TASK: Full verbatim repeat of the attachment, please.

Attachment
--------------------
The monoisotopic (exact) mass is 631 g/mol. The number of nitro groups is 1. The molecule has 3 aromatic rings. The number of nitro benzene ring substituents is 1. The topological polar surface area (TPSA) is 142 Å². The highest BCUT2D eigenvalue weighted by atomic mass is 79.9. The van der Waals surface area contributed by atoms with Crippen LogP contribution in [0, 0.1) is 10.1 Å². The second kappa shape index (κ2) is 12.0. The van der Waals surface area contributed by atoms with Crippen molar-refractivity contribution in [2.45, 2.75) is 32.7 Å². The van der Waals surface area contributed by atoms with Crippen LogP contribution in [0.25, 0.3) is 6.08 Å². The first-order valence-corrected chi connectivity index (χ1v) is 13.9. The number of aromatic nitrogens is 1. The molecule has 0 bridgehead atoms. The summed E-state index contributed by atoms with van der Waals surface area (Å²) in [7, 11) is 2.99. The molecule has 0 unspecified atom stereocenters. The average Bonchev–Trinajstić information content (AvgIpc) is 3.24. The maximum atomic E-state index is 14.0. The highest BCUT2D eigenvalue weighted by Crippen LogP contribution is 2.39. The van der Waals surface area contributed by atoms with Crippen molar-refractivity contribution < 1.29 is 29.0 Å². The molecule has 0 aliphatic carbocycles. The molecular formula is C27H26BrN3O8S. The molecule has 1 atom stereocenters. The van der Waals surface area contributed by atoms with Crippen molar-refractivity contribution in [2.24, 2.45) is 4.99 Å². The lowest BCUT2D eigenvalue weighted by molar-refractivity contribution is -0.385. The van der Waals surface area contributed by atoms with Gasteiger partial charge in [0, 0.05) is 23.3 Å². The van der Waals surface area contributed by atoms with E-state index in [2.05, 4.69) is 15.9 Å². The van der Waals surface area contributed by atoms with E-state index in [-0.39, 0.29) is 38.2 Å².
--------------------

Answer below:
The monoisotopic (exact) mass is 631 g/mol. The number of nitro groups is 1. The molecule has 3 aromatic rings. The number of nitro benzene ring substituents is 1. The topological polar surface area (TPSA) is 142 Å². The highest BCUT2D eigenvalue weighted by atomic mass is 79.9. The van der Waals surface area contributed by atoms with Crippen LogP contribution in [0, 0.1) is 10.1 Å². The second kappa shape index (κ2) is 12.0. The van der Waals surface area contributed by atoms with Crippen molar-refractivity contribution in [2.45, 2.75) is 32.7 Å². The van der Waals surface area contributed by atoms with Crippen LogP contribution in [0.25, 0.3) is 6.08 Å². The first-order valence-corrected chi connectivity index (χ1v) is 13.9. The number of aromatic nitrogens is 1. The molecule has 0 bridgehead atoms. The summed E-state index contributed by atoms with van der Waals surface area (Å²) in [7, 11) is 2.99. The molecule has 0 unspecified atom stereocenters. The average Bonchev–Trinajstić information content (AvgIpc) is 3.24. The maximum atomic E-state index is 14.0. The highest BCUT2D eigenvalue weighted by Crippen LogP contribution is 2.39. The van der Waals surface area contributed by atoms with Crippen molar-refractivity contribution < 1.29 is 29.0 Å². The molecule has 0 aliphatic carbocycles. The molecular formula is C27H26BrN3O8S. The molecule has 1 atom stereocenters. The van der Waals surface area contributed by atoms with Crippen molar-refractivity contribution in [2.24, 2.45) is 4.99 Å². The lowest BCUT2D eigenvalue weighted by molar-refractivity contribution is -0.385. The van der Waals surface area contributed by atoms with Gasteiger partial charge in [0, 0.05) is 23.3 Å². The van der Waals surface area contributed by atoms with E-state index in [2.05, 4.69) is 15.9 Å². The van der Waals surface area contributed by atoms with E-state index in [-0.39, 0.29) is 38.2 Å².